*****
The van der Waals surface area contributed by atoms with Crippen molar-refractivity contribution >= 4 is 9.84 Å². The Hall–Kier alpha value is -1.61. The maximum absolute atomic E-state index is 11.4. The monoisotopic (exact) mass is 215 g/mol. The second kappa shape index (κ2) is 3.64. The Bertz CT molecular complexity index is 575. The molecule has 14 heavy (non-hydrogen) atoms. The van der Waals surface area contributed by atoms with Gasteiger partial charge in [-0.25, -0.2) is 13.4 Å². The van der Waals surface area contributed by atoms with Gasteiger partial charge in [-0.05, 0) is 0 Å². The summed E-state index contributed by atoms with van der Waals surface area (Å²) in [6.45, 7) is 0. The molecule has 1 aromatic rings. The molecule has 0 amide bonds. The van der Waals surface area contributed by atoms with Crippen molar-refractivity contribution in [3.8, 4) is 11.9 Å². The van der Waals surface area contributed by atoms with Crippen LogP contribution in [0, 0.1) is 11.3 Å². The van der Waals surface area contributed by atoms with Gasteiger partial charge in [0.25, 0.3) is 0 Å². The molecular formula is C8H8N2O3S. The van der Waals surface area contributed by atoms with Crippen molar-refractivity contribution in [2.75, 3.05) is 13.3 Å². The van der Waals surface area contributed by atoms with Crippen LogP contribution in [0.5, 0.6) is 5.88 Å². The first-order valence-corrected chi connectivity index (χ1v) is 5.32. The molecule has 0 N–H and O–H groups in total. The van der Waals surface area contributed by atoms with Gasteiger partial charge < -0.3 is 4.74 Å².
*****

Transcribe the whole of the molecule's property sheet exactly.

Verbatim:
The van der Waals surface area contributed by atoms with Crippen molar-refractivity contribution >= 4 is 9.84 Å². The Hall–Kier alpha value is -1.61. The maximum absolute atomic E-state index is 11.4. The monoisotopic (exact) mass is 215 g/mol. The second kappa shape index (κ2) is 3.64. The Bertz CT molecular complexity index is 575. The molecule has 14 heavy (non-hydrogen) atoms. The van der Waals surface area contributed by atoms with Gasteiger partial charge in [-0.25, -0.2) is 13.4 Å². The van der Waals surface area contributed by atoms with Gasteiger partial charge in [-0.05, 0) is 0 Å². The summed E-state index contributed by atoms with van der Waals surface area (Å²) in [6.45, 7) is 0. The molecule has 1 aromatic rings. The molecule has 0 amide bonds. The van der Waals surface area contributed by atoms with Crippen molar-refractivity contribution in [3.8, 4) is 11.9 Å². The van der Waals surface area contributed by atoms with Crippen LogP contribution in [0, 0.1) is 11.3 Å². The van der Waals surface area contributed by atoms with Gasteiger partial charge in [0.25, 0.3) is 0 Å². The molecular formula is C8H8N2O3S. The van der Waals surface area contributed by atoms with Crippen molar-refractivity contribution in [2.75, 3.05) is 13.3 Å². The van der Waals surface area contributed by atoms with Crippen LogP contribution in [0.5, 0.6) is 5.88 Å². The first-order valence-corrected chi connectivity index (χ1v) is 5.32. The molecule has 0 N–H and O–H groups in total. The van der Waals surface area contributed by atoms with Gasteiger partial charge < -0.3 is 4.74 Å².